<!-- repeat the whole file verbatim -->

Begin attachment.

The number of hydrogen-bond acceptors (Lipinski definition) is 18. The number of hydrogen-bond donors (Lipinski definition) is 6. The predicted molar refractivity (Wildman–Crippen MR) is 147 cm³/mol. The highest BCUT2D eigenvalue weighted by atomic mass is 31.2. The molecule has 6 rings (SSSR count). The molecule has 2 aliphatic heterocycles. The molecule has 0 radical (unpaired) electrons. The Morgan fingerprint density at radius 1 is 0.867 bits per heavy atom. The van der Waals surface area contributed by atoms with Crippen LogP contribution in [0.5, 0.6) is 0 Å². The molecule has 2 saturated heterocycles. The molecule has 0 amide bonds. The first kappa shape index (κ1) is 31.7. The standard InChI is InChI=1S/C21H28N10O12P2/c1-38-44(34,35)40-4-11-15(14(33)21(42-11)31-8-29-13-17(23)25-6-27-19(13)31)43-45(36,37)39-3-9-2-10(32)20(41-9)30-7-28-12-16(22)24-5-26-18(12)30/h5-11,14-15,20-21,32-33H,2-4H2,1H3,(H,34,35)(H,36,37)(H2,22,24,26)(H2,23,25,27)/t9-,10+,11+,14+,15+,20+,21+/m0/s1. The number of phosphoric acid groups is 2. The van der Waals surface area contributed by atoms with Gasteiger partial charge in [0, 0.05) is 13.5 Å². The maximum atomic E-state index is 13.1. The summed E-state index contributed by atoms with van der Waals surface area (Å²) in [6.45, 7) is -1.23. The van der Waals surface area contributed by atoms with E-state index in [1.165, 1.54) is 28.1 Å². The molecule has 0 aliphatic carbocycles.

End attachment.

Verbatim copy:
The number of hydrogen-bond acceptors (Lipinski definition) is 18. The number of hydrogen-bond donors (Lipinski definition) is 6. The predicted molar refractivity (Wildman–Crippen MR) is 147 cm³/mol. The highest BCUT2D eigenvalue weighted by atomic mass is 31.2. The molecule has 6 rings (SSSR count). The molecule has 2 aliphatic heterocycles. The molecule has 0 radical (unpaired) electrons. The Morgan fingerprint density at radius 1 is 0.867 bits per heavy atom. The van der Waals surface area contributed by atoms with Crippen LogP contribution in [0.5, 0.6) is 0 Å². The molecule has 2 saturated heterocycles. The molecule has 0 amide bonds. The first kappa shape index (κ1) is 31.7. The standard InChI is InChI=1S/C21H28N10O12P2/c1-38-44(34,35)40-4-11-15(14(33)21(42-11)31-8-29-13-17(23)25-6-27-19(13)31)43-45(36,37)39-3-9-2-10(32)20(41-9)30-7-28-12-16(22)24-5-26-18(12)30/h5-11,14-15,20-21,32-33H,2-4H2,1H3,(H,34,35)(H,36,37)(H2,22,24,26)(H2,23,25,27)/t9-,10+,11+,14+,15+,20+,21+/m0/s1. The number of phosphoric acid groups is 2. The van der Waals surface area contributed by atoms with Gasteiger partial charge in [0, 0.05) is 13.5 Å². The maximum atomic E-state index is 13.1. The summed E-state index contributed by atoms with van der Waals surface area (Å²) in [6.45, 7) is -1.23. The van der Waals surface area contributed by atoms with E-state index in [1.165, 1.54) is 28.1 Å². The molecule has 0 aliphatic carbocycles.